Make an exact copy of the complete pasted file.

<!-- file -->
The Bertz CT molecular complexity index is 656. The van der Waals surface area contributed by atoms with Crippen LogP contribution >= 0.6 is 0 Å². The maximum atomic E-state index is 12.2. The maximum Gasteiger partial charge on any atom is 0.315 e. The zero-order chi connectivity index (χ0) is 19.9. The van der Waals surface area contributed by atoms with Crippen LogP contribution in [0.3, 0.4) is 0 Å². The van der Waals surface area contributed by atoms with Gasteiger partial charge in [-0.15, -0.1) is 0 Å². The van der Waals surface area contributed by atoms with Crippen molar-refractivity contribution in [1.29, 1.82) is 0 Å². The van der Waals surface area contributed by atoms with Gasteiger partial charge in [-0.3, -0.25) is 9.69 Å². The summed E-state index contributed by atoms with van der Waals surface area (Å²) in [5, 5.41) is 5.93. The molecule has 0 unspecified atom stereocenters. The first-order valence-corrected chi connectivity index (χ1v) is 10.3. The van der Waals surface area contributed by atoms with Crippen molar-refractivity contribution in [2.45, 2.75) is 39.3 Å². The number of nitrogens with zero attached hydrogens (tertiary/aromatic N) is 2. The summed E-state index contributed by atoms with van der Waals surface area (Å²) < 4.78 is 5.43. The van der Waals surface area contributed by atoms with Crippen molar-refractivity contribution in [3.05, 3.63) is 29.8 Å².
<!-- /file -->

The Bertz CT molecular complexity index is 656. The van der Waals surface area contributed by atoms with Crippen LogP contribution >= 0.6 is 0 Å². The maximum atomic E-state index is 12.2. The maximum Gasteiger partial charge on any atom is 0.315 e. The zero-order chi connectivity index (χ0) is 19.9. The van der Waals surface area contributed by atoms with Crippen LogP contribution in [0.3, 0.4) is 0 Å². The van der Waals surface area contributed by atoms with Gasteiger partial charge in [-0.15, -0.1) is 0 Å². The van der Waals surface area contributed by atoms with Crippen molar-refractivity contribution in [1.29, 1.82) is 0 Å². The van der Waals surface area contributed by atoms with Gasteiger partial charge in [-0.3, -0.25) is 9.69 Å². The summed E-state index contributed by atoms with van der Waals surface area (Å²) in [5, 5.41) is 5.93. The molecule has 0 unspecified atom stereocenters. The first-order valence-corrected chi connectivity index (χ1v) is 10.3. The van der Waals surface area contributed by atoms with Crippen molar-refractivity contribution in [2.45, 2.75) is 39.3 Å². The number of nitrogens with zero attached hydrogens (tertiary/aromatic N) is 2. The summed E-state index contributed by atoms with van der Waals surface area (Å²) < 4.78 is 5.43. The van der Waals surface area contributed by atoms with Crippen molar-refractivity contribution in [3.05, 3.63) is 29.8 Å².